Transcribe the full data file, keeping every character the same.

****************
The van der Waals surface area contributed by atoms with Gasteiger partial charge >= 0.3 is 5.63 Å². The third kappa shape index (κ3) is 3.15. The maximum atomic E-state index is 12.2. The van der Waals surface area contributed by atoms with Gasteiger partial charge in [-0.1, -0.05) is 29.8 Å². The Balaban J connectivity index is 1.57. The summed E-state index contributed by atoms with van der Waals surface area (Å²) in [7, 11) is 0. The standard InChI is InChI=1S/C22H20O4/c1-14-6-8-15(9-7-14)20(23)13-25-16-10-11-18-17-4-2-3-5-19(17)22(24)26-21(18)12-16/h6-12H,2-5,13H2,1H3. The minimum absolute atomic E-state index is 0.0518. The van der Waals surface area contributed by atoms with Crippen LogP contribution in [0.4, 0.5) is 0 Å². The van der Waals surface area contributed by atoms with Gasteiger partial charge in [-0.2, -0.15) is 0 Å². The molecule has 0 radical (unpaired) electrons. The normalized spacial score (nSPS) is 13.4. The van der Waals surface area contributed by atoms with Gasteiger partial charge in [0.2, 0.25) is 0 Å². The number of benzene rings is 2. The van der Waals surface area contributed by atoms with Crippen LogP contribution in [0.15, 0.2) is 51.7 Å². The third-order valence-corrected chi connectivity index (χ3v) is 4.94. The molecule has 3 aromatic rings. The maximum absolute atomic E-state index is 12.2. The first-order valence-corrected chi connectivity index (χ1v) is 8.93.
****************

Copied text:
The van der Waals surface area contributed by atoms with Gasteiger partial charge >= 0.3 is 5.63 Å². The third kappa shape index (κ3) is 3.15. The maximum atomic E-state index is 12.2. The van der Waals surface area contributed by atoms with Gasteiger partial charge in [-0.1, -0.05) is 29.8 Å². The Balaban J connectivity index is 1.57. The summed E-state index contributed by atoms with van der Waals surface area (Å²) in [7, 11) is 0. The standard InChI is InChI=1S/C22H20O4/c1-14-6-8-15(9-7-14)20(23)13-25-16-10-11-18-17-4-2-3-5-19(17)22(24)26-21(18)12-16/h6-12H,2-5,13H2,1H3. The minimum absolute atomic E-state index is 0.0518. The van der Waals surface area contributed by atoms with Crippen LogP contribution in [0.4, 0.5) is 0 Å². The van der Waals surface area contributed by atoms with Gasteiger partial charge in [-0.2, -0.15) is 0 Å². The molecule has 0 radical (unpaired) electrons. The normalized spacial score (nSPS) is 13.4. The van der Waals surface area contributed by atoms with Gasteiger partial charge in [0.2, 0.25) is 0 Å². The number of benzene rings is 2. The van der Waals surface area contributed by atoms with Crippen LogP contribution in [0.15, 0.2) is 51.7 Å². The third-order valence-corrected chi connectivity index (χ3v) is 4.94. The molecule has 3 aromatic rings. The maximum absolute atomic E-state index is 12.2. The first-order valence-corrected chi connectivity index (χ1v) is 8.93.